New York Yankees
New York Yankees
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- AAA: Scranton/Wilkes-Barre Yankees International League, AA:Trenton Thunder Eastern League, Advanced A: Tampa Bay
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Dominant is the word that best describes the performance of the New York Yankees in 1927. Still seething after their defeat at the hands of the St. Louis Cardinals in the 1926 World Series, the Yankees took out their anger on the rest of the baseball world by compiling a regular-season record of 110-44, en route to capturing the American League pennant. The Philadelphia Athletics finished a distant second, 19 games back. The Yankees so overwhelmed their opposition that they posted a run-differential of almost 400 runs over the course of the season. In addition to breaking their own league record by scoring 975 runs, they permitted the opposition to score a total of only 599 times, compiling in the process a team ERA of 3.20. The Chicago White Sox finished second in the circuit with a mark of 3.91.
Waite Hoyt headed New York’s pitching staff, leading all A.L. hurlers with a record of 22-7, while also compiling a 2.63 ERA and 23 complete games. Herb Pennock finished 19-8, with a 3.00 ERA and 18 complete games. Urban Shocker had his second straight outstanding year for the team, going 18-6 with a 2.84 ERA. The Yankees also found a way to work some new blood into their starting rotation. Left-hander Dutch Ruether, acquired from the Washington Senators late the previous year, posted 13 victories for the club, while 27-year-old rookie right-hander George Pipgras added another 10 wins. New York even had the league’s best relief pitcher. Making his major-league debut at the age of 30, Wilcy Moore finished the campaign with a record of 19-7, along with a league-leading 2.28 ERA and 13 saves.
It was the Yankee offense, though, that enabled the team to reach legendary status. Nicknamed Murderer’s Row for the manner in which it devastated opposing pitchers, New York’s lineup compiled a league-leading .307 batting average, .383 on-base percentage, and .489 slugging percentage (still the major league record). New York’s 158 home runs as a team nearly tripled the output of the league runner-up in that category (Philadelphia finished second with 56 homers). Yankee players finished first, second, and third in the league in home runs, runs scored, and total bases, while also holding onto the top two spots in runs batted in, hits, triples, walks, and slugging percentage. Bob Meusel batted .337, knocked in 103 runs, amassed 47 doubles, and finished second in the league with 24 stolen bases. Earle Combs batted .356, placed third in the league with 137 runs scored, and topped the circuit with 231 hits and 23 triples. Tony Lazzeri followed up his outstanding rookie season by finishing third in the league with 18 home runs, while also driving in 102 runs, batting .309, and stealing 22 bases.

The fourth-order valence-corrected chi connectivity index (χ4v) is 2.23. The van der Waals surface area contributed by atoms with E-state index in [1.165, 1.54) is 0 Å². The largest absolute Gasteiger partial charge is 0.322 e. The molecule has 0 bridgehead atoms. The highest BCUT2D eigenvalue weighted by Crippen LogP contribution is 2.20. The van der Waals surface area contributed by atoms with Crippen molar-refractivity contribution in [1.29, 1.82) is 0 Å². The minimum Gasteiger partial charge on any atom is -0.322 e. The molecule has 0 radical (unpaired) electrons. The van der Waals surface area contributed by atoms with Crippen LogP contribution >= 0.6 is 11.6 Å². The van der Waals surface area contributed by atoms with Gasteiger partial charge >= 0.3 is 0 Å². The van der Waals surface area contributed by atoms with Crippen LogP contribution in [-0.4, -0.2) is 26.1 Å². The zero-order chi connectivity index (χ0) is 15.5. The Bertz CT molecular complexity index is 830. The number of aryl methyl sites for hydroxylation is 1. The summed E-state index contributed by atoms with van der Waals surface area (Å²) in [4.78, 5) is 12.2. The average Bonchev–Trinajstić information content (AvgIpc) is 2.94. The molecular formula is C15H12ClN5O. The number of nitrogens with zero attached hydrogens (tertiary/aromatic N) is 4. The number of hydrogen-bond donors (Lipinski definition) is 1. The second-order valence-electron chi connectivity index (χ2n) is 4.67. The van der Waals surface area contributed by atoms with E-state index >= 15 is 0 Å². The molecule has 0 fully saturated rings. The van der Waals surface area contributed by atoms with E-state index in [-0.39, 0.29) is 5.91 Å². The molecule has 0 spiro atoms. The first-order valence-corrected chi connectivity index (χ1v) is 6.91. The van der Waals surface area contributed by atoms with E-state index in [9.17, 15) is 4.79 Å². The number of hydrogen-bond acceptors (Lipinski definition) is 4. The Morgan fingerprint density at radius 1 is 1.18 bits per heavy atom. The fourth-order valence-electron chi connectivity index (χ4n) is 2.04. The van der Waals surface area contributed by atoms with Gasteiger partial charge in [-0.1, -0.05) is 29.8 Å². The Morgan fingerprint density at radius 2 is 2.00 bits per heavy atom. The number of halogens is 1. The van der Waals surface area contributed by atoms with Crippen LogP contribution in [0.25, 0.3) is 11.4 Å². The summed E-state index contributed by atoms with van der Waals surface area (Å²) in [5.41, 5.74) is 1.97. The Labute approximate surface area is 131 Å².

Yet, it was the combination of Ruth and Gehrig that truly made the Yankee lineup Murderer’s Row. The two men finished first and second in the American League in six different offensive categories. Aside from establishing a new single-season home run record by hitting 60 homers, Ruth knocked in 164 runs, scored a league-leading 158 times, batted .356, accumulated 417 total bases, and topped the circuit with 138 walks, a .487 on-base percentage, and a .772 slugging percentage. Meanwhile, Gehrig finished second in the league with 47 homers, 149 runs scored, a .373 batting average, 218 hits, 18 triples, 109 walks, and a .765 slugging percentage. He also topped the circuit with 175 runs batted in, 52 doubles, and 447 total bases, en route to earning A.L. MVP honors.
The Yankees continued their dominance in the World Series, disposing of the overmatched Pittsburgh Pirates in four straight games. The Yankees outscored the Pirates by a combined margin of 23-10 during the Fall Classic, with Ruth hitting the only two home runs in the Series. He also knocked in seven runs and batted .400.By Bob_Cohen